After continuing our breakfast streak at the No Frills Diner (I had sausage gravy and biscuits – mmmmmm), we went to Antelope Island, the state park in the middle of the Great Salt Lake. Antelope Island is 26,000 acres, well-mountained and full of bison, pronghorn antelope, bighorn sheep and coyotes. (The coyotes look quite well-fed: there are also many wild rabbits, apparently.) We spent several hours on the Island, including a fair amount of time at the Garr Ranch, the oldest ranch in the state and probably the one with the most gorgeous view of the Wasatch Mountains, glistening white across the Lake. Our next stop was Park City, as glitzy and over the top as Snowbasin was mellow. We toured the Olympic Center where the freestyle aerials, bobsled/luge and ski jumping events took place in the ’02 Winter Games, then we car-toured the three area ski resorts: the Canyons, Deer Valley and Park City Resort. These places are huge and decadent, piled high with glamorous condos. The trails look pretty dang impressive too. We strolled up and down historic Main Street in Park City, stopping to admire the Town Lift – from sidewalk to slope, no waiting! – and then stopping for a beer at the outstanding No Name Saloon. Dinner was at the Wasatch Brewpub. Pumpkin ale is in season!
Tuesday morning was warm and sunny, so we headed to Provo (meh) where we found the best bacon (and also some eggs) at the very local Nate’s Diner. It was rather apparent that we were not locals; at least the food was warm if the other patrons’ glances were not. With full bellies, we delved into the Uinta National Forest, taking a 35-mile scenic drive alongside the impressive and snowy Mt. Nebo, complete with views of a recent forest fire, a mini-Bryce Canyon, plenty of road cows and Lake Utah. After a little misdirection, we found the road into Little Cottonwood Canyon and our route to Alta and Snowbird. Mr. Mouse was thrilled to learn that Alta had gotten 20 inches of snow on the day we arrived in Utah; we could see that folks had been hiking up and skiing down, tracks crisscrossing the trails. I really liked the laid-back vibe at Alta and Snowbird (as well as at Snowbasin). These places really seem like people come here to SKI, not shop or party or be part of the scene like the Park City resorts. Later, since this was our last night in SLC, we splurged a little and stayed at the old-fashioned and fairly luxurious Little America Hotel in downtown. And, since there was no reason to break our streak of brewpubs, we walked back to Squatter’s, this time to eat (jambalaya for Mr. Mouse and fish tacos with chile verde for me) as well as to enjoy their brews.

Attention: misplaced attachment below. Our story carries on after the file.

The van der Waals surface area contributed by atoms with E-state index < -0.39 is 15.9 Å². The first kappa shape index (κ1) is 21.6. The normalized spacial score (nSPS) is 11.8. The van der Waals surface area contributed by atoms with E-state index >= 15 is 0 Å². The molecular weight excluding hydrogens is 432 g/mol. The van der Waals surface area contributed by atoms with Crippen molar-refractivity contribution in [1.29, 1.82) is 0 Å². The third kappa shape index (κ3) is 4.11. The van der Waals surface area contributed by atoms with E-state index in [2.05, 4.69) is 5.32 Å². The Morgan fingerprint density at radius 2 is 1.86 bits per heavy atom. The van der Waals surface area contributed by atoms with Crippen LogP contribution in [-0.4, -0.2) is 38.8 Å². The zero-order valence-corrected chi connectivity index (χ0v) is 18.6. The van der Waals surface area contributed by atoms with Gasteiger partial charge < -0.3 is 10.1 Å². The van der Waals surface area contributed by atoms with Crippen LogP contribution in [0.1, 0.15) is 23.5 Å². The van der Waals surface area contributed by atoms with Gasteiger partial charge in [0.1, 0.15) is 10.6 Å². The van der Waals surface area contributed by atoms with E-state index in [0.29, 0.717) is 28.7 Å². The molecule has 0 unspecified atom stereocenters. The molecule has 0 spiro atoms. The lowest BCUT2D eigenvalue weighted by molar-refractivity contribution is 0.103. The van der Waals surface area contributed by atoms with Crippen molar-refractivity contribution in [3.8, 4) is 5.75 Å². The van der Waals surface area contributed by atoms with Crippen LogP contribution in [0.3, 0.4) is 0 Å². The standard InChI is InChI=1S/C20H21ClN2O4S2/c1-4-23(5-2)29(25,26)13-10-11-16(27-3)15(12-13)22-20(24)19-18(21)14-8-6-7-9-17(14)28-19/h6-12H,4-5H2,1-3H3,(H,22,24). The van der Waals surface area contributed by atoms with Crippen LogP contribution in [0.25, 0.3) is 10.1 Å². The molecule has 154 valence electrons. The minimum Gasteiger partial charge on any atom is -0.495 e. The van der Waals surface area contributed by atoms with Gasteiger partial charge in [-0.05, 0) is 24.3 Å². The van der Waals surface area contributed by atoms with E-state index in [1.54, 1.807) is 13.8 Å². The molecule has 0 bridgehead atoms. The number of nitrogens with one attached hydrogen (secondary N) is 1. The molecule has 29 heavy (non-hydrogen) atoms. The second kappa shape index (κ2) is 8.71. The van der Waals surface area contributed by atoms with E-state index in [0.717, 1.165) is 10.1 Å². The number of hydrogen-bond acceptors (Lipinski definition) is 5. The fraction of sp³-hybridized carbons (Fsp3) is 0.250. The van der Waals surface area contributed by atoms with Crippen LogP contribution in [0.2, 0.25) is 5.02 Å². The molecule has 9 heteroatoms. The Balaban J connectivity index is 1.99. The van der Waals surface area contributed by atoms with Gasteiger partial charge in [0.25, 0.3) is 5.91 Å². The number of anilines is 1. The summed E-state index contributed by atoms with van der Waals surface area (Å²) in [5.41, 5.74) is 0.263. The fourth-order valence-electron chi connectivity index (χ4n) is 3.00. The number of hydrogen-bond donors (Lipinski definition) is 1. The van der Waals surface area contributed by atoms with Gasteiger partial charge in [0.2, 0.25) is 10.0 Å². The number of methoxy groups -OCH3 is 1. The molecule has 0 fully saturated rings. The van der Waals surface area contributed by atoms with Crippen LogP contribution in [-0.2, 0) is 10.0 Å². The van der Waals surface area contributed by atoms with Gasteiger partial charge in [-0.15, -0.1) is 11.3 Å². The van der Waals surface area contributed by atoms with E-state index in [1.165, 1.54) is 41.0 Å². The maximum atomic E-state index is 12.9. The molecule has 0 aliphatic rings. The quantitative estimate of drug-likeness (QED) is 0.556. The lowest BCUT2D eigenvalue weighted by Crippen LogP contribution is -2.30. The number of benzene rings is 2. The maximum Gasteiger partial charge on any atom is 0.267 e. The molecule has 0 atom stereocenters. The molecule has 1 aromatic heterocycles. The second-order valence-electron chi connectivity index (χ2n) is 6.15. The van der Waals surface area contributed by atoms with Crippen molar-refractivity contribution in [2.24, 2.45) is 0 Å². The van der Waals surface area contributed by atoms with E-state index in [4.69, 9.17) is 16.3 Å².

We discovered our final Utah diner in the Cheap Eats section of a city magazine – The Other Place, where I had amazing scrambled eggs with feta cheese, tomatoes and onions – then finally walked all through Temple Square, admiring the Temple, the Tabernacle, the Beehive House and the statue honoring the Utah state bird, the seagull. Yeah, you heard me: the seagull. I come from Maine, where gulls are sneaky, mean, disgusting garbage-eaters. In Utah, however, they are revered for having devoured a plague of crickets that was about to decimate the Mormons’ crops. There’s a golden statue in Temple Square and everything. I have no words.
After exploring the Square, we were out of time. We brought the Mustang back to the rental place; we waited while our plane was delayed some hours out of SLC, and then more hours out of Chicago; we got home and fell into bed around 2:30 a.m. And that was our not-too wild, wild Western trip. Utah is very cool. I can’t wait to go back – there’s a lot more to see.